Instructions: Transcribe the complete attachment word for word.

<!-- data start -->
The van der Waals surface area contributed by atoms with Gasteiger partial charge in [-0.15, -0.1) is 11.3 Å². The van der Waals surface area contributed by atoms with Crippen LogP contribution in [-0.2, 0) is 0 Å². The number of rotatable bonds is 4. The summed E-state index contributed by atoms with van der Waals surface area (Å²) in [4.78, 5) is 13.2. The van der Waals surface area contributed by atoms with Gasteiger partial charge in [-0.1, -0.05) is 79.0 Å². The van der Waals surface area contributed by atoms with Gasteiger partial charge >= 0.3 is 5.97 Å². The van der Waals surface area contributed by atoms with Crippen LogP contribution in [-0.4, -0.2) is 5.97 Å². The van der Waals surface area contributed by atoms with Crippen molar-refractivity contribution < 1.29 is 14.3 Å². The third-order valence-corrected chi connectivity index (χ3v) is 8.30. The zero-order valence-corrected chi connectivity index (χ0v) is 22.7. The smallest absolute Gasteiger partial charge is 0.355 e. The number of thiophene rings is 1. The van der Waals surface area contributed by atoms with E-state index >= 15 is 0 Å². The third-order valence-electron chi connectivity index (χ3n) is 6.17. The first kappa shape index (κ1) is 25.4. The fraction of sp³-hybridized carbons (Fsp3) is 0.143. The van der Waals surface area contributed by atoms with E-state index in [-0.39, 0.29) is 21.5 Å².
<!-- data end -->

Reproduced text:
The van der Waals surface area contributed by atoms with Gasteiger partial charge in [-0.15, -0.1) is 11.3 Å². The van der Waals surface area contributed by atoms with Crippen LogP contribution in [-0.2, 0) is 0 Å². The number of rotatable bonds is 4. The summed E-state index contributed by atoms with van der Waals surface area (Å²) in [4.78, 5) is 13.2. The van der Waals surface area contributed by atoms with Gasteiger partial charge in [-0.1, -0.05) is 79.0 Å². The van der Waals surface area contributed by atoms with Gasteiger partial charge >= 0.3 is 5.97 Å². The van der Waals surface area contributed by atoms with Crippen LogP contribution in [-0.4, -0.2) is 5.97 Å². The van der Waals surface area contributed by atoms with Crippen molar-refractivity contribution < 1.29 is 14.3 Å². The third-order valence-corrected chi connectivity index (χ3v) is 8.30. The zero-order valence-corrected chi connectivity index (χ0v) is 22.7. The smallest absolute Gasteiger partial charge is 0.355 e. The number of thiophene rings is 1. The van der Waals surface area contributed by atoms with E-state index >= 15 is 0 Å². The third-order valence-electron chi connectivity index (χ3n) is 6.17. The first kappa shape index (κ1) is 25.4. The fraction of sp³-hybridized carbons (Fsp3) is 0.143. The van der Waals surface area contributed by atoms with E-state index in [-0.39, 0.29) is 21.5 Å².